BTW, your SO's picture shows a young Burchell's (see the white brow).



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Thu Jun 14, 2007 12:30 pm Unread post
Interesting one Jumbo and I've still not made up my mind. As the recent Wilson's Phalarope saga down in the Cape shows, birds does not always keep to the boundaries described in books

I'm linking a Burchell's shot Eric posted in his trip report here showing the baring.
Image




Thu Jun 14, 2007 4:27 pm Unread post
You guys have gotten me even more confused than what I was before :lol:

In all I have 11 shots of this bird, and none of the shot, where the rump is visible, there is any sign of barring….I went through all of them very carefully and will mail it to whomever wish to see it…the originals are unfortunately quite big in size.

As for birds going out of their normal range….the Red-headed Finches that are not suppose to be found in Maputo, are still visiting my garden every now and then, so I suppose it could have happened that a Senegal could have ventured more south than its normal range….BTW, there was actually 2 of them, I only got the shots of one.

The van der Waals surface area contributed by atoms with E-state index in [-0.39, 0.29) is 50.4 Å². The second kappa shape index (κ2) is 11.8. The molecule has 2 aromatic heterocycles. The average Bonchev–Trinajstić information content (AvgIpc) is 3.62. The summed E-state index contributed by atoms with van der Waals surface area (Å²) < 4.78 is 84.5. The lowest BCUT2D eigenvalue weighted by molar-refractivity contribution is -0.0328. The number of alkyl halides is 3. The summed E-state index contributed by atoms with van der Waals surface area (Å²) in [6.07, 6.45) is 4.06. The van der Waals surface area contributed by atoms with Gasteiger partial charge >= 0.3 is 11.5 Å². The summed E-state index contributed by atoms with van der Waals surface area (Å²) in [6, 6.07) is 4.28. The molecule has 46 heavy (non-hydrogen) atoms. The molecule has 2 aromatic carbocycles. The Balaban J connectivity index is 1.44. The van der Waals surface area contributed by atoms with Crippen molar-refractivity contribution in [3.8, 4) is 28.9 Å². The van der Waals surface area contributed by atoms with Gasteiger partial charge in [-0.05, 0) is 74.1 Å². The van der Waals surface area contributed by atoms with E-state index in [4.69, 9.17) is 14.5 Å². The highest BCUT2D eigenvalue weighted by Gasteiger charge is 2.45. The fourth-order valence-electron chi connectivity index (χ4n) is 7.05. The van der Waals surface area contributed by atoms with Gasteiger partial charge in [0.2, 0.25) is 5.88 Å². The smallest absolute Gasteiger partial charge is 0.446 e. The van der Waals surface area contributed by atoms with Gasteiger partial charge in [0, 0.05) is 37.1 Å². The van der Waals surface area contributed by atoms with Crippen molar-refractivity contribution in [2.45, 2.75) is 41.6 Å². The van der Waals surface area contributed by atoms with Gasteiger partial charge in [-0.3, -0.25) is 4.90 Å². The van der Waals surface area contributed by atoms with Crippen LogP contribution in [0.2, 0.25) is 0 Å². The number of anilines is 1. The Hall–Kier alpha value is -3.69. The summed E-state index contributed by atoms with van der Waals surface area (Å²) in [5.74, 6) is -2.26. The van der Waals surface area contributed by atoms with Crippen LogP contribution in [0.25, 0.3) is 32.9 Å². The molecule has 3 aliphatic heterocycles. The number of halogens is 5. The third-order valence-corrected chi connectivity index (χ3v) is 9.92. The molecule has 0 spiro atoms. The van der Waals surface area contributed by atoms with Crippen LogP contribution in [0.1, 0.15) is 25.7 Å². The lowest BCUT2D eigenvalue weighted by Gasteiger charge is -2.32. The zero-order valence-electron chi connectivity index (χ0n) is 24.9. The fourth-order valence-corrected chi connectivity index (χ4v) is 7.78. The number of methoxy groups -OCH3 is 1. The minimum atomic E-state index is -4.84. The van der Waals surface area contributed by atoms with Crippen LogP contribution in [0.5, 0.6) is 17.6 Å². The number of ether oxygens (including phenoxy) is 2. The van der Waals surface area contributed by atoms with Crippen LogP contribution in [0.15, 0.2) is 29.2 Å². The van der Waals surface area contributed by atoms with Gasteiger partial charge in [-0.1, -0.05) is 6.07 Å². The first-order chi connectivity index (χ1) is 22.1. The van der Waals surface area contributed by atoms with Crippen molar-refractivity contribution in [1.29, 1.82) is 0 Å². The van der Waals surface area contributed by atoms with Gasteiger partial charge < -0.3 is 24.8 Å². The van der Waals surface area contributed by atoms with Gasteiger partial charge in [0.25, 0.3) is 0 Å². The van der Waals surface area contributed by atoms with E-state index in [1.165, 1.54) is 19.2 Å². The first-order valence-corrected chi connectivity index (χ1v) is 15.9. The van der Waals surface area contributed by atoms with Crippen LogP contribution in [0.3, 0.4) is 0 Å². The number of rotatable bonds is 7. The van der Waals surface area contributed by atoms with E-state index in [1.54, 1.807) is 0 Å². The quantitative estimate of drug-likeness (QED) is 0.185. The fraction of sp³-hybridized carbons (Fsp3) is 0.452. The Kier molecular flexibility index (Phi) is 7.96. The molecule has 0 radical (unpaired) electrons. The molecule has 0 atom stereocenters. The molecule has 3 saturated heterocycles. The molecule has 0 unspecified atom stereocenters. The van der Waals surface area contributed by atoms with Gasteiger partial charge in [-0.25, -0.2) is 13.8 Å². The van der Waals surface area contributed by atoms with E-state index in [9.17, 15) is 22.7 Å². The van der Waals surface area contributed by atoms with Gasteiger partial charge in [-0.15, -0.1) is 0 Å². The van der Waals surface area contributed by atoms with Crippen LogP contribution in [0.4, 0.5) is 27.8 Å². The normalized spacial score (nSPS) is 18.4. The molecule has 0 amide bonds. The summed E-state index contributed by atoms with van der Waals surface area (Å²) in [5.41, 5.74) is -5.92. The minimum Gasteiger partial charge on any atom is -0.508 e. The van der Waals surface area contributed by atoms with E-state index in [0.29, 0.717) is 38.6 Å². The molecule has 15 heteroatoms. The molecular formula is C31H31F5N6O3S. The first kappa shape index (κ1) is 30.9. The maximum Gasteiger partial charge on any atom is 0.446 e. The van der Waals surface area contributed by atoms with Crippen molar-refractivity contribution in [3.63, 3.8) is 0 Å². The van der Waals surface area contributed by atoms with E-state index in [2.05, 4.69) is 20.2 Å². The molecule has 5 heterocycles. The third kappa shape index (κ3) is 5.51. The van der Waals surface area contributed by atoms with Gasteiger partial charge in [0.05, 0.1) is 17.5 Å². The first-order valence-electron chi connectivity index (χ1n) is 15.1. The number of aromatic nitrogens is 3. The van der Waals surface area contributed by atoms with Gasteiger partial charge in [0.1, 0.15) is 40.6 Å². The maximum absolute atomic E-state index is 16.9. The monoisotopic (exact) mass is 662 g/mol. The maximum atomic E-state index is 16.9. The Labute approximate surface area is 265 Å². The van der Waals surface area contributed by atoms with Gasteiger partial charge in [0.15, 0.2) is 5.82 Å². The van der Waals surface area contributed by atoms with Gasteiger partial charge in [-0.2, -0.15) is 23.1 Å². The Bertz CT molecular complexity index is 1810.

In January we had some serious drought in the south…I don’t know about how it was up north and in Zim. I’m also not sure if this would affect these birds, but if it did, maybe they were looking for greener pastures?

PS: Thank j-ms on the tip of how to see if it is a youngster…I did not know that! 8)



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Thu Jun 14, 2007 5:28 pm Unread post
Are then any of your pics that completely show the back, mantle and neck of the bird? In Robert's last night I did find that another distinguishing feature was the mantle. On the Senegal the mantle is the same rusty/rufous or whatever you wanna call it, colour as the wings. On the Burchell's the black from the head extends further down to the mantle if I remember correctly now.
You've got my email address, you can send me any size file. No limits on individual emails.
Will have a look on the pics you've sent me so far if I can seen anything if I get Photoshop going.
On the greener pastures matter. I think the north of the park might have been much greener than the south earlier in the year. Pafuri area didn't seem all that dry early in the year. Limpopo river had lots of water in it.